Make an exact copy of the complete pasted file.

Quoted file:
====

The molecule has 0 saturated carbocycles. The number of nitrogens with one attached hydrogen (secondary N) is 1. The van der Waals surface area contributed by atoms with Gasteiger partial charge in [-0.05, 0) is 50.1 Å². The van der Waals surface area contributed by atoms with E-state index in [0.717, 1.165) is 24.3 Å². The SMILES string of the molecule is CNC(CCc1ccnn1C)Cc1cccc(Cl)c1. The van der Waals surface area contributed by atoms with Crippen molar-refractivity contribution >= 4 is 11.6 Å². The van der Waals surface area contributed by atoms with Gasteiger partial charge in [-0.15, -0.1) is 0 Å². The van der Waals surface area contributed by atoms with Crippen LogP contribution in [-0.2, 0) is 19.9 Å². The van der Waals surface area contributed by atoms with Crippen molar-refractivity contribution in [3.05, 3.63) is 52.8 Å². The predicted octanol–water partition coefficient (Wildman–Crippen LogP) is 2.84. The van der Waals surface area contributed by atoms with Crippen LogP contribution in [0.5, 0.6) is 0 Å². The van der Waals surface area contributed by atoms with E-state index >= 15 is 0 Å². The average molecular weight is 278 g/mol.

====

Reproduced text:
The molecule has 0 saturated carbocycles. The number of nitrogens with one attached hydrogen (secondary N) is 1. The van der Waals surface area contributed by atoms with Gasteiger partial charge in [-0.05, 0) is 50.1 Å². The van der Waals surface area contributed by atoms with E-state index in [0.717, 1.165) is 24.3 Å². The SMILES string of the molecule is CNC(CCc1ccnn1C)Cc1cccc(Cl)c1. The van der Waals surface area contributed by atoms with Crippen molar-refractivity contribution >= 4 is 11.6 Å². The van der Waals surface area contributed by atoms with Gasteiger partial charge in [-0.15, -0.1) is 0 Å². The van der Waals surface area contributed by atoms with Crippen LogP contribution in [-0.2, 0) is 19.9 Å². The van der Waals surface area contributed by atoms with Crippen molar-refractivity contribution in [3.05, 3.63) is 52.8 Å². The predicted octanol–water partition coefficient (Wildman–Crippen LogP) is 2.84. The van der Waals surface area contributed by atoms with Crippen LogP contribution in [0.5, 0.6) is 0 Å². The van der Waals surface area contributed by atoms with E-state index >= 15 is 0 Å². The average molecular weight is 278 g/mol.